Energy Development in the Amazon

Brazil’s energy mix encompasses 82 per cent hydroelectricity, followed by 7 per cent biomass, 5 per cent natural gas, 3 per cent nuclear, 2 per cent petroleum, and 1 per cent coal. While this energy mix is shifting due to urbanization, international trade, and climate conditions, the long-term dependence on hydroelectricity and the growing usage of biomass make these two forms of energy some of the most important to understand.

Brazil has long been dependent on hydroelectricity for the majority of its energy supply. The country has the third largest installed hydroelectric capacity in the world and sees the Amazon as the hydroelectric frontier (da Silva Soito and Freitas 2011). Planning for power generation is therefore generally based on hydroelectric capacity. However, in the past four to five years, hydroelectricity has generated less energy than projected resulting in difficulties in supplying the base load for the economy and also meeting increasing economic growth. As a result, several other forms of energy have advanced in the country, including oil, natural gas, and several other types of renewable energy, particularly solar and wind. Biomass has also grown to 7 per cent of all energy resources resulting in the Amazonian energy mix being focused in these two areas—see McCormick (2016: figure.1). Installations planned in the next eight years will be predominately large dams, small dams, and biomass, in that order of investment. Two areas of petroleum extraction have been developed already. Several ethanol plants will be developed in the north and eastern part of the region. While hydroelectricity is planned across the region, biomass is planned largely for the frontier region in the southern Amazon and one installation in the northern Amazon. The exact number of installations planned is a point of disagreement amongst experts and officials. Figure 1 in McCormick (2016), which is translated from the national energy plan for 2024, or the most recent documentation of energy planning, reflects the planning of five new large dams. However, some other studies have argued that there are up to thirty new dams being planned.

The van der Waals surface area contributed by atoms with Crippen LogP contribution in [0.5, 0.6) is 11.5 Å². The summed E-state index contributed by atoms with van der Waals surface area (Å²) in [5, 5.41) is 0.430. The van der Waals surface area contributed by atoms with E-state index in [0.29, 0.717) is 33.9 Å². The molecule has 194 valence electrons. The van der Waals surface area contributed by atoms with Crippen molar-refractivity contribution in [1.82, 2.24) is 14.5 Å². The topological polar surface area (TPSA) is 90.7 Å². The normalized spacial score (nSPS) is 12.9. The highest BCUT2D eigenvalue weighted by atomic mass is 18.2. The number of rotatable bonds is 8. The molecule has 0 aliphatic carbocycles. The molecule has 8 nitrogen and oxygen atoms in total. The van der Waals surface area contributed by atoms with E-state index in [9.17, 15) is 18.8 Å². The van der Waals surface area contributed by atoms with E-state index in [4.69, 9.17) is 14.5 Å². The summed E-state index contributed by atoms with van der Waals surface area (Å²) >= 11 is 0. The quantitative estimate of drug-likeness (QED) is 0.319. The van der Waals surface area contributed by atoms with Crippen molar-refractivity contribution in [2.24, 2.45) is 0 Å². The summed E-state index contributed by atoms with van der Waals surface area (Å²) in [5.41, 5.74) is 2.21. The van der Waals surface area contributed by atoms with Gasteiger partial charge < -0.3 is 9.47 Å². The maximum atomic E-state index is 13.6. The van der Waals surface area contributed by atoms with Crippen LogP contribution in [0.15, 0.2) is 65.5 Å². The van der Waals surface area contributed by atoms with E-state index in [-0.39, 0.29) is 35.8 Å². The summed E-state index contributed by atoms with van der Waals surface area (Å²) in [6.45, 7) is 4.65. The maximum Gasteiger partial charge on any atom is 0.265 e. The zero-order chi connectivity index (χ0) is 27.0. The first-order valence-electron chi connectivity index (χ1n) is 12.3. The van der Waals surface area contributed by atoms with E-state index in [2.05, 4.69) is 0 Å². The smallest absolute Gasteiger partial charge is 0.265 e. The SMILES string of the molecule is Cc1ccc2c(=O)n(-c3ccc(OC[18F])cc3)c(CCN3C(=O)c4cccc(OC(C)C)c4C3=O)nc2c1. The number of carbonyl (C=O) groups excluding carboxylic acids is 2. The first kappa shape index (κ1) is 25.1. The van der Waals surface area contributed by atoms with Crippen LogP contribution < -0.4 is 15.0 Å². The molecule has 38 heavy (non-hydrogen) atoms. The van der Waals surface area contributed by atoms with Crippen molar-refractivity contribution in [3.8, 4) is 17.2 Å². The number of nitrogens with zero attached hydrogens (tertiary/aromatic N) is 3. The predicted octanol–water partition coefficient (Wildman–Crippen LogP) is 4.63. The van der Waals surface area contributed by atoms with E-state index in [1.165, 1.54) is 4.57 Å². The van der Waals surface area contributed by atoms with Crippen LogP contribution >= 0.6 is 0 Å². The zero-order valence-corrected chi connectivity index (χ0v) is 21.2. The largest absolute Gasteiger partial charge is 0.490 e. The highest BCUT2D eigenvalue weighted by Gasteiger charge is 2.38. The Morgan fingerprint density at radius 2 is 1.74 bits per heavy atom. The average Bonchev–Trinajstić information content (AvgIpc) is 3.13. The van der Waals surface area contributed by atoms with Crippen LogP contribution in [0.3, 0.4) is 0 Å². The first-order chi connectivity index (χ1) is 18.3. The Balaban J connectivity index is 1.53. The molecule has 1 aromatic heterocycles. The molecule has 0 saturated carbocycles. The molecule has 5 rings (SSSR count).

Since the installation of the democratic government, only one large dam complex has been completed in the Amazon. The Rio Madeira Dam complex, constituted by the Santo Antonio and Jirau Dams, are being built in the western Amazon. The dams have an expected 3,150 MW installed capacity that will be consumed in the northern and southern regions of the country. They have had multiple negative localized consequences, such as displacing local indigenous people, threatening the migration of fish populations, and destroying the habitats for multiple species. Most importantly, however, the dam complex reservoirs are meant to be a part of a series of waterways facilitating the export of soy grown in the region (Fearnside 2014). The dam complex began commercial production in 2012, but the second of the two, Santo Antonio, is not yet complete. The second large dam that has been proposed since the 1980s and recently has neared completion is the Belo Monte Dam near Altamira in the western Amazon. Belo Monte will be the third largest dam in the world. It is the most controversial dam project in the history of Brazil and has resulted in numerous violations of human rights laws.

The second largest source of energy in Brazil is biomass. While biomass can be developed in many parts of the country, depending on the type, biomass development in the Amazon has traditionally come from the centre-west region and the north, focused on large-scale conversion of pasture and/or rainforest to crops of carbohydrates, such as sugar cane, soy, and palm. It has grown as an area of investment in recent years with promising future growth (Lora and Andrade 2009). There are several major forms of biomass: sugarcane, soy, switchgrass, and wood. While 61 per cent of Brazil’s land is forest, 1 per cent is used for sugarcane, 0.8 per cent is manually forested, and 3.25 per cent is used for soy bean planting (Colodette etal. 2014). Recently, sugar cane has been one of the forms resulting in approximately 30 million tons of sugar and 20 million tons of ethanol annually (Griffin and Scandiffio 2009). Wood production for charcoal, firewood, wood chips, and soy (Walter, Dolzan, and Piacente 2006) has been based around several types of trees, such as eucalyptus and acacia, that can be produced across the country. The development of soy (along with cattle ranching) has been cited as a primary driver of deforestation (Soares-Filho et al. 2006). Other forms of biomass have been found to drive deforestation, although some of these resources can be developed in locations outside of both the legal Amazon and the frontier area, resulting in less deforestation risk.

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